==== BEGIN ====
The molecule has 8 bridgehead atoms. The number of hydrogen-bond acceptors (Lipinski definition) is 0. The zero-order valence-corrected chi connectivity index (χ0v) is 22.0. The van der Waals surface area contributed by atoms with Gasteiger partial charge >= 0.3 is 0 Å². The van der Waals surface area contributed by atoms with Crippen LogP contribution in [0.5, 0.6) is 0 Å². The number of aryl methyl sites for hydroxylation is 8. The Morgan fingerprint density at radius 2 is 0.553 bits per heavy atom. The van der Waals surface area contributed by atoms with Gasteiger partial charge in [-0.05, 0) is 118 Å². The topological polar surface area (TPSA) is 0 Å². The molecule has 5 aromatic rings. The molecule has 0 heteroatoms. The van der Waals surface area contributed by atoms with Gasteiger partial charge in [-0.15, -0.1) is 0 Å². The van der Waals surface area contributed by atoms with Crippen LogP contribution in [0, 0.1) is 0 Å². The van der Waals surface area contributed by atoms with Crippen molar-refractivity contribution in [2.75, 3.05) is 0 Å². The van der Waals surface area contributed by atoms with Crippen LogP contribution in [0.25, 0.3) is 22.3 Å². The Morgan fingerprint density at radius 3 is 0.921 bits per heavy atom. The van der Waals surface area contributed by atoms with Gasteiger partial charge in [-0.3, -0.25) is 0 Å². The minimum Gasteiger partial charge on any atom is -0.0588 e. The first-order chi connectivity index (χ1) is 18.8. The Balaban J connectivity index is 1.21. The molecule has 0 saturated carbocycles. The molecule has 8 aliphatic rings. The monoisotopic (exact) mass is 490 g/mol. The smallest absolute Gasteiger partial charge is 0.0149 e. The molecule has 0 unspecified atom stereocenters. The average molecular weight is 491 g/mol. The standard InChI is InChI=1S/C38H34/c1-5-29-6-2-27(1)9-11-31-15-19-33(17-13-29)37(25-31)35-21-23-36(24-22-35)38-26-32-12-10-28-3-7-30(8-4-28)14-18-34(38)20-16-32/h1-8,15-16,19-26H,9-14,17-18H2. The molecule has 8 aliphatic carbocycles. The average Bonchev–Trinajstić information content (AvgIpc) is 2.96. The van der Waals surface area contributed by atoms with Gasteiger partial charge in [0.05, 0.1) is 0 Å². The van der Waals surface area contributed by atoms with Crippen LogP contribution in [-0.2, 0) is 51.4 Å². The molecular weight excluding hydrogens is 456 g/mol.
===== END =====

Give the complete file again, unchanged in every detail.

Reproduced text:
The molecule has 8 bridgehead atoms. The number of hydrogen-bond acceptors (Lipinski definition) is 0. The zero-order valence-corrected chi connectivity index (χ0v) is 22.0. The van der Waals surface area contributed by atoms with Gasteiger partial charge >= 0.3 is 0 Å². The van der Waals surface area contributed by atoms with Crippen LogP contribution in [0.5, 0.6) is 0 Å². The number of aryl methyl sites for hydroxylation is 8. The Morgan fingerprint density at radius 2 is 0.553 bits per heavy atom. The van der Waals surface area contributed by atoms with Gasteiger partial charge in [-0.05, 0) is 118 Å². The topological polar surface area (TPSA) is 0 Å². The molecule has 5 aromatic rings. The molecule has 0 heteroatoms. The van der Waals surface area contributed by atoms with Gasteiger partial charge in [-0.15, -0.1) is 0 Å². The van der Waals surface area contributed by atoms with Crippen LogP contribution in [0, 0.1) is 0 Å². The van der Waals surface area contributed by atoms with Crippen molar-refractivity contribution in [2.75, 3.05) is 0 Å². The van der Waals surface area contributed by atoms with Crippen LogP contribution in [0.25, 0.3) is 22.3 Å². The Morgan fingerprint density at radius 3 is 0.921 bits per heavy atom. The van der Waals surface area contributed by atoms with Gasteiger partial charge in [-0.3, -0.25) is 0 Å². The minimum Gasteiger partial charge on any atom is -0.0588 e. The first-order chi connectivity index (χ1) is 18.8. The Balaban J connectivity index is 1.21. The molecule has 0 saturated carbocycles. The molecule has 8 aliphatic rings. The monoisotopic (exact) mass is 490 g/mol. The smallest absolute Gasteiger partial charge is 0.0149 e. The molecule has 0 unspecified atom stereocenters. The average molecular weight is 491 g/mol. The standard InChI is InChI=1S/C38H34/c1-5-29-6-2-27(1)9-11-31-15-19-33(17-13-29)37(25-31)35-21-23-36(24-22-35)38-26-32-12-10-28-3-7-30(8-4-28)14-18-34(38)20-16-32/h1-8,15-16,19-26H,9-14,17-18H2. The molecule has 8 aliphatic carbocycles. The average Bonchev–Trinajstić information content (AvgIpc) is 2.96. The van der Waals surface area contributed by atoms with Gasteiger partial charge in [0.05, 0.1) is 0 Å². The van der Waals surface area contributed by atoms with Crippen LogP contribution in [-0.2, 0) is 51.4 Å². The molecular weight excluding hydrogens is 456 g/mol.